Woodring and Scientific Technical Services collaborate to bring new teaching tools to the CDC

by Eileen Hughes
Woodring College of Education

The Early Childhood Education teacher preparation program in Western's Woodring College of Education and the Associated Students' Child Development Center (CDC) have a longstanding collaborative partnership to engage in the understanding of principles and practices in early childhood education.  One of the projects this term in the ECE 434: Environments for Young Children class is to design and materials for the classroom to support children’s knowledge and skills related to scientific thinking and to support children’s ability to represent their thinking.   

Working alongside mentor teachers, the early childhood education students and teachers develop ideas for materials that can be constructed from recycled or found materials.  The students make the materials to encourage children to engage in investigation, learn to observe, problem solve, make predictions, use their imagination, represent their thinking and to collaborate with others.  The Early Childhood Education students present the materials to the children as they document how the children use the materials and analyze how the materials support the learning goals, while studying the properties of the materials and the importance of being intentional in the ways the materials are presented to the children.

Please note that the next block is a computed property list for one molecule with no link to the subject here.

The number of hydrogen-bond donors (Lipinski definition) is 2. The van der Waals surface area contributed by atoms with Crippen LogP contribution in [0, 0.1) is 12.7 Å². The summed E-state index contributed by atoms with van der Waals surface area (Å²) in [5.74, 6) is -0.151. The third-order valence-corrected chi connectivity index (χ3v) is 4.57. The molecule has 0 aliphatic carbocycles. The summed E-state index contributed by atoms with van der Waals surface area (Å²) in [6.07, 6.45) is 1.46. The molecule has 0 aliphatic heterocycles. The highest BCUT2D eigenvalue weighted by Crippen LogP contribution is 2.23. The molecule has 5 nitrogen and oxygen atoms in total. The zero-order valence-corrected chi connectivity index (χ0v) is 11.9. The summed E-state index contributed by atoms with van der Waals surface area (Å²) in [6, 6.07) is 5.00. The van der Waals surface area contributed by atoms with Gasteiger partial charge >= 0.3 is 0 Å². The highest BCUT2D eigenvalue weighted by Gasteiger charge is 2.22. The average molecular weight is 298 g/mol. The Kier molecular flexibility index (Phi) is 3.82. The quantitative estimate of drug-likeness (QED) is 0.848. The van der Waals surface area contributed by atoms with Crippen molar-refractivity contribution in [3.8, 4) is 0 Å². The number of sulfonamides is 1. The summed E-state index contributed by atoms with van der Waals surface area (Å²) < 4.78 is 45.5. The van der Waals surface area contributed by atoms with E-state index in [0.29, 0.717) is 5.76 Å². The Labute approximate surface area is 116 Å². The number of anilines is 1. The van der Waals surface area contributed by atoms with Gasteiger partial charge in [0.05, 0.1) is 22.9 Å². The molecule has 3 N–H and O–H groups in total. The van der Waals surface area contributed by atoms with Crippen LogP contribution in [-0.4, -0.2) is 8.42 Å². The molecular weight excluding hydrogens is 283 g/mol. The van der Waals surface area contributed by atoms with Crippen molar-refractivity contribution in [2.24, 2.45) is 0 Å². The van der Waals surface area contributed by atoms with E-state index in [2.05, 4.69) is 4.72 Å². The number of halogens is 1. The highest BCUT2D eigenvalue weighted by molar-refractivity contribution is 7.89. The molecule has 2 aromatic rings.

The students working in Carolyn Mulder’s preschool class constructed a pulley system for children to learn the foundations for exploring engineering ideas—gravity, weight, friction, etc.  Students working in Gina Lynch’s room made Plexiglass sand trays to develop early literacy skills, to make representations, learn design elements and storytelling.  The children explored using the sand trays to create designs, draw numbers and explore what happens when light is introduced under their sand trays to highlight their explorations.  Care is taken in the organization and arrangement of the materials to teach the children how to respect and have ownership of their materials in their learning environment.

This could not happen without the invaluable support offered by James Mullen, engineering lead with the university's Scientific Technical Services department, who has generously donated surplus materials and his expertise in technical aspects for the construction of the materials. 

Early Childhood Education students: 

Sand Trays:  Tawni Tamarra, Amanda Kristofferson, Alexa Hess, Elise Pierce

Pulley System:  Casey Daniels, Tsz Ting Chow, Karen Leung

ECE Faculty:  Dr.  Eileen Hughes

CDC Teachers:  Carolyn Mulder, Gina Lynch


WWU photos by Rhys Logan

Friday, November 17, 2017